Farmers reminded to prepare for compulsory BVD testing

Wesley Aston, Geraldine McElduff, Ruth Porter and Andrew Kerr.
Wesley Aston, Geraldine McElduff, Ruth Porter and Andrew Kerr.

The UFU would like to remind members that from the 1 March 2016, all herd owners will be required to take part in the ‘Tag and Test’ scheme under the bovine viral diarrhoea (BVD) eradication scheme. This legislation makes it compulsory for farmers to tag and test all cattle born on or after that date for BVD.

BVD is a major disease of cattle that causes infertility, abortion or weakly new-born calves and predisposes cattle to other diseases for the remainder of their life which significantly increases vet fees and on farm antibiotic usage.

Additionally, some calves born to infected dams can become persistently infected (PI) and the majority of these animals will die or require prolonged and excessive feeding to ever get them to finishing weight. As such, it is estimated that BVD costs Northern Ireland farmers more than £20 million per year.

The BVD virus is spread when calves become persistently infected as a result of their mother being exposed to the virus during the second to fourth month of pregnancy (or if the mother herself is also a PI). These PI animals are the main source of infection and cause the spread of the disease between and within herds.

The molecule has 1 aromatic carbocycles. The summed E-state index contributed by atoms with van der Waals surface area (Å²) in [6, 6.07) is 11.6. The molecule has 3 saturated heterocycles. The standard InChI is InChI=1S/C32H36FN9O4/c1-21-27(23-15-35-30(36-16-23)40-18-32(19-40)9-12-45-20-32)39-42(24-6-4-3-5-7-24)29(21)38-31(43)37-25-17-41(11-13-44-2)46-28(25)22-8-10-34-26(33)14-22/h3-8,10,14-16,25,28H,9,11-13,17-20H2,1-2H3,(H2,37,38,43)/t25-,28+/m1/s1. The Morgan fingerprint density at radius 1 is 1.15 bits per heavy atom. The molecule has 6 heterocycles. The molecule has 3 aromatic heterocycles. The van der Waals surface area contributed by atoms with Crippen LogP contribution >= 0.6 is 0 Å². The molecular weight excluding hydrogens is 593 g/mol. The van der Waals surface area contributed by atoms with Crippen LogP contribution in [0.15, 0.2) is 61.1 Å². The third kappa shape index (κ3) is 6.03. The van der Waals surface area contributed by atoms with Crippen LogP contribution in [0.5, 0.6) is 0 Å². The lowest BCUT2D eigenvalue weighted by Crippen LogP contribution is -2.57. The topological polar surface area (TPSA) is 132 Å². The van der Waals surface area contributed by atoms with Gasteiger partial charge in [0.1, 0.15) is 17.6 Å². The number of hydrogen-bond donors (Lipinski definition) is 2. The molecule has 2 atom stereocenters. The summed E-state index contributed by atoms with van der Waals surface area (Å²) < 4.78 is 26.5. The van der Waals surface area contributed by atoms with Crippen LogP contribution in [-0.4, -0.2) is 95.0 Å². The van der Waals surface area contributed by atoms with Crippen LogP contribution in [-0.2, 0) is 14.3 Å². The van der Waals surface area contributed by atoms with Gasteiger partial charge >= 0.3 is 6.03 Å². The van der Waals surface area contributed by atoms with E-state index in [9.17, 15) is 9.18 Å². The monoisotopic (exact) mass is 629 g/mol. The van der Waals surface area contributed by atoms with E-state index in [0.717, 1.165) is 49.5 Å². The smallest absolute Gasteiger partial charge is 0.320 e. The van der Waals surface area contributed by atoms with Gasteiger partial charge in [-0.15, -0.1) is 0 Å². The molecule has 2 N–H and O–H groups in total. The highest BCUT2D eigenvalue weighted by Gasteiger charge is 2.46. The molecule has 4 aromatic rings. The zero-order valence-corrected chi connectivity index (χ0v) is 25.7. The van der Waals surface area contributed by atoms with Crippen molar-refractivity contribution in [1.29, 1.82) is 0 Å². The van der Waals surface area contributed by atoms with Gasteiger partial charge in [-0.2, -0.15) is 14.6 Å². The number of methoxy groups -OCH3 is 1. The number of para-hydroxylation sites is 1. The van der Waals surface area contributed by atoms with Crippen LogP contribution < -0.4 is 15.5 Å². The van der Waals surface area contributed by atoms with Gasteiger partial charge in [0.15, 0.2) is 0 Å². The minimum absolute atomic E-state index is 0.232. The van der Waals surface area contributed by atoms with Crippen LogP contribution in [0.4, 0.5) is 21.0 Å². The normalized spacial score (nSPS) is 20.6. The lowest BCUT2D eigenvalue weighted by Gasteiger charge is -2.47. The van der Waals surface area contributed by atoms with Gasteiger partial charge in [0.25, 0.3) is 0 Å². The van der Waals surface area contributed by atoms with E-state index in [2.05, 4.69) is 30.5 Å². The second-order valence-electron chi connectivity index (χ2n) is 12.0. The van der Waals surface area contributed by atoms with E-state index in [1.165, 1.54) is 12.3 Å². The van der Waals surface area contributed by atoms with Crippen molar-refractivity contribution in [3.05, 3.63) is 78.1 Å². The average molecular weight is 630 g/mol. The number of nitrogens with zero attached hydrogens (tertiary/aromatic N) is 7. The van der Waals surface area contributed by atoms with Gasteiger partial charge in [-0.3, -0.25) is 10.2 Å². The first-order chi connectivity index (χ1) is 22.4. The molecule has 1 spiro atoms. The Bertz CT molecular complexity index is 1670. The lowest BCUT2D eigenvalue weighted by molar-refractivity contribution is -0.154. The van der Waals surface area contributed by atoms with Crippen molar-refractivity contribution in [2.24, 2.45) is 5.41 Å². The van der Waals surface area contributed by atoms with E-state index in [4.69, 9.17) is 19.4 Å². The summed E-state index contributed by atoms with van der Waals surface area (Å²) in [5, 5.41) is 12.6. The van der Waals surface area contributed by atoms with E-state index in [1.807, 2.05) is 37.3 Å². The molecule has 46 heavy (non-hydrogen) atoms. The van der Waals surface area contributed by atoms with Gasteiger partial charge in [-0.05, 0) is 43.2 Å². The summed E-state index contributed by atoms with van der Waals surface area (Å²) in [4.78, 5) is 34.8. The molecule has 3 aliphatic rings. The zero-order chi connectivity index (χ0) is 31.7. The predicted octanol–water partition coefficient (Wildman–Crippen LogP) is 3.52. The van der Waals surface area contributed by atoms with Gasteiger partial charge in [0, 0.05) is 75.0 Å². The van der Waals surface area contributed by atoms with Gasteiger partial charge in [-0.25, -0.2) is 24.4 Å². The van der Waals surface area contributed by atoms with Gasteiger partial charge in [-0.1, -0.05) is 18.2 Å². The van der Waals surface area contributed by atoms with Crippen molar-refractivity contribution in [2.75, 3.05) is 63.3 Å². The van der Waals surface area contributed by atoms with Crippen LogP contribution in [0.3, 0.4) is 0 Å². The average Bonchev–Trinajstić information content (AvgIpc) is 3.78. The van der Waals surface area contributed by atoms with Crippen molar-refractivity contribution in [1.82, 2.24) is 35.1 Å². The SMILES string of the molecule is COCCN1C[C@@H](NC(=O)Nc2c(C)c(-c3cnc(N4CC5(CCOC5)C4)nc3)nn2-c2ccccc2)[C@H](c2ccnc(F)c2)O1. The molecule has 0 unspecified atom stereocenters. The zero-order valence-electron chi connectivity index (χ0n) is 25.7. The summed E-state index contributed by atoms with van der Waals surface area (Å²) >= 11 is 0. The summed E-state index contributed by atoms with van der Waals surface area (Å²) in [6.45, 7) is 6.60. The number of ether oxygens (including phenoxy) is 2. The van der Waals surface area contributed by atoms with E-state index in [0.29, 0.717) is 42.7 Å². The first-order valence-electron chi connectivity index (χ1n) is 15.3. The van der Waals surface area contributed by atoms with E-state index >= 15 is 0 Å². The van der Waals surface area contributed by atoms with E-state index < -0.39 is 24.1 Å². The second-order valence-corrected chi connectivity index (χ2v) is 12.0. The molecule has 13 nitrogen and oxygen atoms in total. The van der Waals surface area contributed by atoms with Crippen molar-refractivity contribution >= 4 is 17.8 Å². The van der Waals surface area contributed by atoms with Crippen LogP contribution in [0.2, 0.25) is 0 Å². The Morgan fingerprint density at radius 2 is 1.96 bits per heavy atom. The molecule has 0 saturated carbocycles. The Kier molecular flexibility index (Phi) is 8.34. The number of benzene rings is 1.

The key to eradicating the virus is to identify and remove all PI cattle from the national herd. This can be done cost-effectively by testing ear punched samples collected by farmers as part of the official identity tagging process. Samples must be sent to the laboratory within seven days of being taken and the cost of the test is included in the price of the original tag.

Results will be issued by Animal Health and Welfare Northern Ireland (AHWNI) via SMS text message, letters or via the AHWNI database which can be found at www.animalhealthni.com. In most cases, calves will test negative. This indicates that both the calf and the dam are not PI animals. Where a BVD positive is returned, there is the option for a farmer to submit a supplementary blood test taken at least 21 days after the initial test.

Additionally, the dam of the calf will also require a follow-up test which should be arranged with your veterinary practitioner. It is in every farmer’s best interest that PI calves and cattle are culled as soon as possible after being identified in order to minimise both the risk to the remainder of your herd and any future financial impact upon your business.

As BVD is a production based disease with no impacts on human health, and any positive animal has an assumed negative value within the herd due to the disease risk to other livestock along with increased veterinary and feeding costs over the animals’ lifetime, DARD has stated that there will be no governmentally funded compensation available to encourage the removal of positive animals.

When looking to sell stock born on or after 1 March 2016 at marts, farmers will be required to produce a valid BVD negative certificate for each animal. These can be downloaded from the AHWNI database.